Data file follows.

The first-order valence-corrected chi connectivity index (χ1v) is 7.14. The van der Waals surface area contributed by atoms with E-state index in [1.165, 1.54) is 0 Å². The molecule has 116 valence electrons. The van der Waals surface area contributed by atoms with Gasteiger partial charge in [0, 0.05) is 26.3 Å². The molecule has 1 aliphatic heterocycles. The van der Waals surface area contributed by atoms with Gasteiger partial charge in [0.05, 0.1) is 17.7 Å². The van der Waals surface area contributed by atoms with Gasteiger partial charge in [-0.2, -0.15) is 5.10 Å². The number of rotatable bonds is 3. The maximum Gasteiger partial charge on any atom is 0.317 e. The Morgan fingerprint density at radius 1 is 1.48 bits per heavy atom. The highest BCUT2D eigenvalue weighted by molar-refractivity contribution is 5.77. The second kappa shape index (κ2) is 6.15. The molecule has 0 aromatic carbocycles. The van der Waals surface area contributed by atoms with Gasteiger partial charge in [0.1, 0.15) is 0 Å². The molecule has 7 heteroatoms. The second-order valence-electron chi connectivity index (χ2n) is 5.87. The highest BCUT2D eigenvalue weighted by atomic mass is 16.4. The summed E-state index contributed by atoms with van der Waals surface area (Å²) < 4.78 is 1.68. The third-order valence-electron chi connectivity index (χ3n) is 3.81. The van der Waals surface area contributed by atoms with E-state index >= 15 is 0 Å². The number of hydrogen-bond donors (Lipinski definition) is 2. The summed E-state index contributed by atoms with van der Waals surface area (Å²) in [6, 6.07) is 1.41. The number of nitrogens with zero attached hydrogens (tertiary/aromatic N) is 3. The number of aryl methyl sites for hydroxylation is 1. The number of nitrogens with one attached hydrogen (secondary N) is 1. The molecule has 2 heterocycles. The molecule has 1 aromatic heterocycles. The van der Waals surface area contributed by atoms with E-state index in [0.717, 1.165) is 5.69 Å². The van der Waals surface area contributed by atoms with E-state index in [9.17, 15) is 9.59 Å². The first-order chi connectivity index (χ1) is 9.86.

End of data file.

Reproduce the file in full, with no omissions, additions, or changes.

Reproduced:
The first-order valence-corrected chi connectivity index (χ1v) is 7.14. The van der Waals surface area contributed by atoms with E-state index in [1.165, 1.54) is 0 Å². The molecule has 116 valence electrons. The van der Waals surface area contributed by atoms with Gasteiger partial charge in [0, 0.05) is 26.3 Å². The molecule has 1 aliphatic heterocycles. The van der Waals surface area contributed by atoms with Gasteiger partial charge in [0.05, 0.1) is 17.7 Å². The van der Waals surface area contributed by atoms with Gasteiger partial charge in [-0.2, -0.15) is 5.10 Å². The number of rotatable bonds is 3. The maximum Gasteiger partial charge on any atom is 0.317 e. The Morgan fingerprint density at radius 1 is 1.48 bits per heavy atom. The highest BCUT2D eigenvalue weighted by molar-refractivity contribution is 5.77. The second kappa shape index (κ2) is 6.15. The molecule has 0 aromatic carbocycles. The van der Waals surface area contributed by atoms with Gasteiger partial charge in [0.1, 0.15) is 0 Å². The molecule has 7 heteroatoms. The second-order valence-electron chi connectivity index (χ2n) is 5.87. The highest BCUT2D eigenvalue weighted by atomic mass is 16.4. The summed E-state index contributed by atoms with van der Waals surface area (Å²) < 4.78 is 1.68. The third-order valence-electron chi connectivity index (χ3n) is 3.81. The van der Waals surface area contributed by atoms with E-state index >= 15 is 0 Å². The number of hydrogen-bond donors (Lipinski definition) is 2. The summed E-state index contributed by atoms with van der Waals surface area (Å²) in [6, 6.07) is 1.41. The number of nitrogens with zero attached hydrogens (tertiary/aromatic N) is 3. The number of aryl methyl sites for hydroxylation is 1. The number of nitrogens with one attached hydrogen (secondary N) is 1. The molecule has 2 heterocycles. The molecule has 1 aromatic heterocycles. The van der Waals surface area contributed by atoms with E-state index in [0.717, 1.165) is 5.69 Å². The van der Waals surface area contributed by atoms with E-state index in [9.17, 15) is 9.59 Å². The first-order chi connectivity index (χ1) is 9.86.